There's no denying the importance of marketing. As an online marketer, it's at the core of my business.
However, running a successful business requires much more than just marketing. Marketing serves a greater purpose. Marketing is not the end game in business.
It's not that marketing isn't important. Instead, it's that marketing shouldn't be your focus. Marketing is just one component of your overall growth strategy, which is what your business should be focusing on.
Marketing and Growth Are Inextricably Linked
It's important not to totally separate growth and marketing, however, The two are linked, as I'll show in this example from Uber.
The taxi industry makes $10 billion in revenue every year. With so many taxis available in every city, you would have to be crazy to think you can compete. Yet Uber managed to grow into a nearly $50 billion company in the course of only seven years.
Uber didn't grow this large by purchasing expensive billboards, radio spots, and television commercials. This type of marketing strategy would probably have doomed the company. Consumer demand would have outpaced available supply, and the brand's reputation may have suffered.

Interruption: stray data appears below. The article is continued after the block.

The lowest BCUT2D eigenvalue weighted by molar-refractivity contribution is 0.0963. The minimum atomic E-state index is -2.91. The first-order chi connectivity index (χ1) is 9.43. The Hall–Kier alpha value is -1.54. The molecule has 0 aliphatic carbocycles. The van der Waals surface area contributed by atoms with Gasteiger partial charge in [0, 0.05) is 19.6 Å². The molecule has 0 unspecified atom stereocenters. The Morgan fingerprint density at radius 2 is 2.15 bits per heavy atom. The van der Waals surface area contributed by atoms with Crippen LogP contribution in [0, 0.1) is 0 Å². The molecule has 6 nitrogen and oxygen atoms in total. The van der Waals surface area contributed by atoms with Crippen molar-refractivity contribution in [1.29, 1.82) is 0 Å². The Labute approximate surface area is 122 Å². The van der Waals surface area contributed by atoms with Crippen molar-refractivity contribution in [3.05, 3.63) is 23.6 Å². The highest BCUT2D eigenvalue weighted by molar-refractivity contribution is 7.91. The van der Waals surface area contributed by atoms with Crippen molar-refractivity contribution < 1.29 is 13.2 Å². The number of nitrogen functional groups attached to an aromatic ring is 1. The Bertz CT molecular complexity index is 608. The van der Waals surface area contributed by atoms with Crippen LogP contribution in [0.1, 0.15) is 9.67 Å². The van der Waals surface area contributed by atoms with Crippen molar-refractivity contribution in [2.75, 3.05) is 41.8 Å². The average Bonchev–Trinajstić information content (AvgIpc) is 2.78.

SEO strategies would have had limited effect as well. Even today if you were to perform a Google search for the term "taxi," the only place you're going to see Uber show up is in the news.
Instead, Uber focused on scaling its simple app into new markets by first hiring an Operations Manager. Then they approached black car services, offering a way for drivers to earn extra money in their idle time. Only once an infrastructure was built would the company consider marketing to consumers, and even this was done quite cheaply.
At this point, Uber already receives a significant amount of media attention in any given market, as the company's ride-sharing business model always attracts political opposition. By undercutting local taxi companies, existing businesses debate the legality of Uber's services, which attracts media coverage.